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Interviews

The Back Story – Qiu Lu

Qui Lu during one her trail runs
Qui Lu during one her trail runs

Our Monthly interview with one of the ADAPTOVATE team. Each month we ask one of our team from around the world to answer a few questions. While not in the same league as The Proust Questionnaire – we think it’s a great way to share our stories with you.


This month we sat down with Qiu Lu, who is an Associate with ADAPTOVATE in Singapore.

  1. First up – how long have you worked with us?

7 months now.

  1. Why did you join us? Were you in the industry previously, or looking for a new career direction?

I graduated in July 2019 and this is my first full-time job. I came across the job ad during my last semester and the word “Agile” and “Consulting” caught my eyes. I’m always interested in doing consulting work and I’ve just finished my degree thesis on Agile efficiency. Thus, the job description was naturally appealing, not to mention that I would have plenty of opportunities to travel. I went on and apply for it.

Following that, each step in the interview process re-assured me that applying for this company was a good decision. I genuinely felt that every Adaptovator I have met along the interview process was sincere, engaging and knowledgeable, yet each interview did become an invaluable learning experience for me.

With that, the exciting journey has begun.

  1. How has your previous experience and career helped define where you are now? Would you have done things differently?

My academic background in system engineering and management has steered my interest towards operational efficiency and I believe that the concept of Agile marries process management with the human touch.

During my 3-month consulting project with a technology team in a leading global mining company, I observed how and why effectiveness of Agile transformation is limited in large organisations. My exposure to Agile and consulting in this project has shaped my vision on what to do in my career.

  1. How do you balance your work life with your ‘real’ life – Do you have a good balance and how important is it to you?

It really depends on how you define work-life balance. I’m fortunate enough to work around people that share similar interests. The distinction between work and life blurs out when colleagues become friends and we support each other’s personal goals and interests.

Yet I think that the key to so-call work-life balance is all about time management and self-discipline. The allocation of time and attention between work and personal life would naturally come into place once the prioritization has been  done right.

  1. With so many of our team remote working, we always like to ask how do you have your home office/desk set up? Organised or chaos? Any top tips?

During my remote working period, I would say that half of the time I’m “working from a Café near home”. This has become my habit since college, where I’ve found studying in Café far more productive than in the library/ hostel. I guess it might have attributed to my constant craving for coffee and/or food and a suitable level of noise actually helps me concentrate.

When I’m working from home, my work station set-up is somewhere in between organised and chaos. I’ll always have a large cup of coffee ready. Besides, I do enjoy working at home while my cat is taking a nap on the chair next to me.

  1. Do you play music during your Agile workshops with clients? What do you recommend on your latest playlist?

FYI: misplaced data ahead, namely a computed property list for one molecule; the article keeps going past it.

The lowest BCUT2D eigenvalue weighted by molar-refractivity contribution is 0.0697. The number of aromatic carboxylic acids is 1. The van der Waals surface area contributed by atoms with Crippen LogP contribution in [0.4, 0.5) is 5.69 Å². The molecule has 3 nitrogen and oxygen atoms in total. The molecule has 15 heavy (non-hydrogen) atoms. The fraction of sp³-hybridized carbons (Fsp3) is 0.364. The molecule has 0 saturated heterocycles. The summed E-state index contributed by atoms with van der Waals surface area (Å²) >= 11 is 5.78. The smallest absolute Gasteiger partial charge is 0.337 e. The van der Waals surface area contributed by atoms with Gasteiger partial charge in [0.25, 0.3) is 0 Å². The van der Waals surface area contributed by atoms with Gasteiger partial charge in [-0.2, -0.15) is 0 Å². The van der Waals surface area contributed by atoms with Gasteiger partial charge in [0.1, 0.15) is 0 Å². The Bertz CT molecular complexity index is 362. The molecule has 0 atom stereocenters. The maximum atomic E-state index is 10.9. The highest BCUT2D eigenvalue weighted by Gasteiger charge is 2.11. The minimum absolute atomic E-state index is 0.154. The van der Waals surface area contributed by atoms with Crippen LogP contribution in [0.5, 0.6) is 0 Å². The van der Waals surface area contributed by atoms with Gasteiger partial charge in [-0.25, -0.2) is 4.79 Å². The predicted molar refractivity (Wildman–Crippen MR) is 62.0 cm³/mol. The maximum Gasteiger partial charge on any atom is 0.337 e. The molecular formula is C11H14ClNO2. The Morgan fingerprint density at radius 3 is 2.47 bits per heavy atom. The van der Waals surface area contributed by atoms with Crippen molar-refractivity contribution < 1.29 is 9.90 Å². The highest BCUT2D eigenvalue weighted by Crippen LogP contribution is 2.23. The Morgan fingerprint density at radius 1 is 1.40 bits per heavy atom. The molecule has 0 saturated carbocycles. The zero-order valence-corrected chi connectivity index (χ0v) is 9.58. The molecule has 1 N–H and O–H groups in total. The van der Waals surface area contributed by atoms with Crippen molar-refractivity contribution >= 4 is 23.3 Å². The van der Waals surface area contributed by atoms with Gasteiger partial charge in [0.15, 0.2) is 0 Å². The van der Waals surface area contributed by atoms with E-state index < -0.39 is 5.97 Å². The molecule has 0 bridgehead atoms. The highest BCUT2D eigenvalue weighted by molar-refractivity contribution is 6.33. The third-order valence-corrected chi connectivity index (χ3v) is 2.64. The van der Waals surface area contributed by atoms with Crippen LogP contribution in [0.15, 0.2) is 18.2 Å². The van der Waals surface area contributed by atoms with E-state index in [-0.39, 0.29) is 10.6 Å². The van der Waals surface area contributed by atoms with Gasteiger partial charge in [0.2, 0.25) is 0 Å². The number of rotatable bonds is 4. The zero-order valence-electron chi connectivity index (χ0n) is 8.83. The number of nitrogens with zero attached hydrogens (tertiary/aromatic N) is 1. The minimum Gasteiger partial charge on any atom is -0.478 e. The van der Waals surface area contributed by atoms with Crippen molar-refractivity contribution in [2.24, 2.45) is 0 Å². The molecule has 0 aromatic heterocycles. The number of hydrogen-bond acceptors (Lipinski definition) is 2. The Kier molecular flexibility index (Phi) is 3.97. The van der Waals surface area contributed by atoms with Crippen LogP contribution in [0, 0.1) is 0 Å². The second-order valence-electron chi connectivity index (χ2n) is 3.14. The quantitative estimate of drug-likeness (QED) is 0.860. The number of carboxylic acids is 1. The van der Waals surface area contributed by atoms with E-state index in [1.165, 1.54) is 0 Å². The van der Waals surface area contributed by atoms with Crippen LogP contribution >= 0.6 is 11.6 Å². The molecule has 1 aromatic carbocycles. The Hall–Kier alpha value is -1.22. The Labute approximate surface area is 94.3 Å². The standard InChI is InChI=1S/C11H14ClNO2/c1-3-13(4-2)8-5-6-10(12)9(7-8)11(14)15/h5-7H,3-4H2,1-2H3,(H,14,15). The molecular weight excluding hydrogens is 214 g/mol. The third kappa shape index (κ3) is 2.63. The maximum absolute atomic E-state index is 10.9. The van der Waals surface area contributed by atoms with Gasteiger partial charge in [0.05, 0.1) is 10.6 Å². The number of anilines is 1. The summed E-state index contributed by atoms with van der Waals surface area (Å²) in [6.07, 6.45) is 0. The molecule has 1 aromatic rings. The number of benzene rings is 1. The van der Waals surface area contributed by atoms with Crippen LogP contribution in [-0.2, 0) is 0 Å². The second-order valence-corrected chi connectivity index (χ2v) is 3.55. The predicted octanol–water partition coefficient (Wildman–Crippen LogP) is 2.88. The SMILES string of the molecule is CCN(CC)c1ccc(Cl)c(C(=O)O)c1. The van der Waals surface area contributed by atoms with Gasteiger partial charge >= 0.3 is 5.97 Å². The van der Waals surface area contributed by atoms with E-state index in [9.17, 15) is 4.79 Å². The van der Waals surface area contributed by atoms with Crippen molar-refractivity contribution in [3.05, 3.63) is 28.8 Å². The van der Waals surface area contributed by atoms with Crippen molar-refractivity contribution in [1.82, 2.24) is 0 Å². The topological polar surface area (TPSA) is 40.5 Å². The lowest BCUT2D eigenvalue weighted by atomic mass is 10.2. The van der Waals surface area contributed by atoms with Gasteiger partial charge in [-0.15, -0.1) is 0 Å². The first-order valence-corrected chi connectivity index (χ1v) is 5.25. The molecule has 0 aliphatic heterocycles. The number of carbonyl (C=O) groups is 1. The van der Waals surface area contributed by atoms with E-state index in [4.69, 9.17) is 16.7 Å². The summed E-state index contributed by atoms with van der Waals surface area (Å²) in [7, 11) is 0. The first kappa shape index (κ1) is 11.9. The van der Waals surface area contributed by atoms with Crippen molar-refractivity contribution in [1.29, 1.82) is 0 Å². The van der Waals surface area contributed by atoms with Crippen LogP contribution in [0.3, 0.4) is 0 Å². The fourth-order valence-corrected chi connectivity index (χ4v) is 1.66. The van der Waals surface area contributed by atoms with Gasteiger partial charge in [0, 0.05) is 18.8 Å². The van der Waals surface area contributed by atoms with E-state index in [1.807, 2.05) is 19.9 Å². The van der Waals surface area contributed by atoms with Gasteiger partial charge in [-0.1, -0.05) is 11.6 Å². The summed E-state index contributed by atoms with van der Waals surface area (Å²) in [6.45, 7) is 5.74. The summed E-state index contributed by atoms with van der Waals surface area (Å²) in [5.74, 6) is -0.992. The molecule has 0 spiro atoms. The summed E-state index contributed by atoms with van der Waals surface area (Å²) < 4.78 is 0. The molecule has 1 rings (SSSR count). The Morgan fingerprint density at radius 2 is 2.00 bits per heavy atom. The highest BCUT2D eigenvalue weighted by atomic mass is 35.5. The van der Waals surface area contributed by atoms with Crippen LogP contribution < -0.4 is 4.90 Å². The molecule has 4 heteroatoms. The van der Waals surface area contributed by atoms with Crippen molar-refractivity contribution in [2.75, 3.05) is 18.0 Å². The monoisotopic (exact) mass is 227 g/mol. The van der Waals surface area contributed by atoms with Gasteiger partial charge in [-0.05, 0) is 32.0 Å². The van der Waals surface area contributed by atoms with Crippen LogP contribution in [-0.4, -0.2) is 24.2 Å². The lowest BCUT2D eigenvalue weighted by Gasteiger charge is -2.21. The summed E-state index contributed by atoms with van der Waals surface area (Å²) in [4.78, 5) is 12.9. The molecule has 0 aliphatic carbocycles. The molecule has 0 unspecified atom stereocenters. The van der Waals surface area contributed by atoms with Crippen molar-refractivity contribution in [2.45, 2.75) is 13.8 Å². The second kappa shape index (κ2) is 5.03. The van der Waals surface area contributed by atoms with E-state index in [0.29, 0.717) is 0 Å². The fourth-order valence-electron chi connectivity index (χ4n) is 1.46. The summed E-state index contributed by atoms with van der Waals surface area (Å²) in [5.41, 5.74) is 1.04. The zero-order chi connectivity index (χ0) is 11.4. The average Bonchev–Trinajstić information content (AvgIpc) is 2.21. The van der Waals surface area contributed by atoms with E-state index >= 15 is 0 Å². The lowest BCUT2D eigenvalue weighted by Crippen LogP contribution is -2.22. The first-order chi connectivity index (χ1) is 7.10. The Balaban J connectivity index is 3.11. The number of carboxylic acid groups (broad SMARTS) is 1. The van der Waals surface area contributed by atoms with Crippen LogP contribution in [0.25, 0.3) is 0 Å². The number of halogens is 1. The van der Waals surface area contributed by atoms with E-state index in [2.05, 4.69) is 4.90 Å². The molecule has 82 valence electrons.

To be honest I haven’t had the opportunity to lead a workshop yet but I’ve seen my colleagues playing music at workshops!

It would take some effort to craft the playlist to fit the context as my usual music is either too soft or too heavy for workshops. Nonetheless, Charles, our MD in Singapore office has recently shared with us his list of alternative music by Arlo Parks and Clairo. The music is surprisingly AWESOME, will I’ll definitely get some inspiration from that.

  1. How do you think technology has best helped humanity and do you have any concerns about our future?

I think the aspect which technology has best helped humanity is the advancement of medical science. There’re numerous examples of how technology like nanomedicine and surgical robotics help to relieve human suffering.

However, I always worry that we, as mankind are not yet equipped with adequate discipline in harnessing technologies. In the most practical aspect, our habitual reliance, or addiction to digital devices and social media platforms has resulted in repercussions such as privacy violation, cybersecurity and emerging psychological issues related to misuse and overuse of technology.

  1. Strategic Foresight allows companies to detect changes early and ensure action is taken quickly. Which companies have you seen able to change and adapt quickly? (and hopefully using Agile methods to do so)

My favourite example would be Netflix, considering the frequency that I’ve been using the platform and the convenience it provides in streaming a huge collection of movies and TV series. Starting as a DVD-by-mail service provider, the responsiveness and adaptability in the constantly changing business and technological environment has enabled Netflix to ride on the wave of digitalisation and become the leading streaming service provider which has gained torrid growth through winning proprietary content.

  1. What does success mean to you personally?

To be self-sufficient and have the discipline and perseverance to achieve my goals in life.

  1. Finally – You’ve time travelled back to your 10- year old self – What advice would you give?

Be it happiness or suffering, whatever you are going through now or in the near future will eventually lead you to be the person you want to be.

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